• A Collective Response to Mass Violence: Reparations and Healing in Cambodia

      Van Schaack, Beth; Ramji-Nogales, Jaya (2005)
      This piece (authored by Jaya Ramji-Nogales) examines an area long neglected in current discussions of Khmer Rouge accountability-reparations for victims. It discusses the Khmer Rouge tribunal law's silence on this matter and presents several arguments, drawing on international human rights law, for the tribunal's awarding of reparations notwithstanding this textual blindspot. The chapter then reviews the various goals reparations can achieve-restitution, rehabilitation, and reconciliation; the types of reparations that can be awarded; and the mechanisms, individual versus collective, that can be used to distribute reparations. Turning to the Cambodian context, it emphasizes the need for a comprehensive study to understand the opinions of Cambodians with respect to reparations. The piece concludes by suggesting several alternative approaches to reparations that are sensitive to Cambodian attitudes and the unique Cambodian cultural context.
    • A Functionalist Approach to Comparative Abortion Law

      Rebouché, Rachel (2014)
      This chapter critiques the present comparative methodology in abortion law and explores the possibilities of a new comparative approach. The current method relies on high-­ profile but dated constitutional abortion decisions from the United States and Germany. Courts continue to rely on these cases to justify their decisions as consistent with a modern, global convergence around women’s rights and to minimize national resistance to contested law reform. These comparisons, however, oversimplify legal developments of the past forty years by focusing on constitutional norms and legislative regimes, rather than on the relationship between abortion law and practice.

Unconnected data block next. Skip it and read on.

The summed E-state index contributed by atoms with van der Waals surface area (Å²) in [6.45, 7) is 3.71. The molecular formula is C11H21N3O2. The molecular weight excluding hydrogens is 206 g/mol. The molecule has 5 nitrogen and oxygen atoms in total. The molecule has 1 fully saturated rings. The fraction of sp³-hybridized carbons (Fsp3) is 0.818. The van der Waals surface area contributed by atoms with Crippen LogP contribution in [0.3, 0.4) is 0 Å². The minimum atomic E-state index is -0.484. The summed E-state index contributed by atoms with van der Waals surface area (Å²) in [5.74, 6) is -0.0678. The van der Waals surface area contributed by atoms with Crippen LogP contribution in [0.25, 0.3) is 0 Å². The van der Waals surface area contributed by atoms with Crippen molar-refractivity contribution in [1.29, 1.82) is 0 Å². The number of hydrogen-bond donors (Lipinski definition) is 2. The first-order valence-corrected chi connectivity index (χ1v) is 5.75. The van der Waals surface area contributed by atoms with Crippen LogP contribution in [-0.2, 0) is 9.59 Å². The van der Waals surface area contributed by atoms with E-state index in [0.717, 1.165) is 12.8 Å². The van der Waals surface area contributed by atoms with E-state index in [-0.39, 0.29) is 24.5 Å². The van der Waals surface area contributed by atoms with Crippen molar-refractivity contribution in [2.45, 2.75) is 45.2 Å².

• Bespoke Transitional Justice at the International Criminal Court, in Contested Justice: The Politics and Practice of International Criminal Court Interventions

      Ramji-Nogales, Jaya (2015)
      This chapter grapples with the question of whether the International Criminal Court (ICC) should be conceptualised as a mechanism of transitional justice. Most theorists insist that transitional justice is either an inappropriate or an unrealistic goal for the Court. Some scholars have proposed that the Court might more accurately be theorised as seeking to achieve political goals through ‘juridified diplomacy’. Others suggest that the Court should speak to a global, rather than local, audience. A third school of thought criticises international criminal law as insufficiently focused on the preferences of societies affected by mass violence. Going one step further, some theorists suggest that the Court should be set aside in favour of mechanisms that are more responsive to local preferences. Although the incorporation of the ICC into a locally owned transitional justice paradigm faces substantial challenges, this chapter draws on a theory of ‘bespoke transitional justice’ to suggest ways in which this knotty relationship might be better designed.
    • The Future of Medical Music Therapy In Neuro-Rehabilitation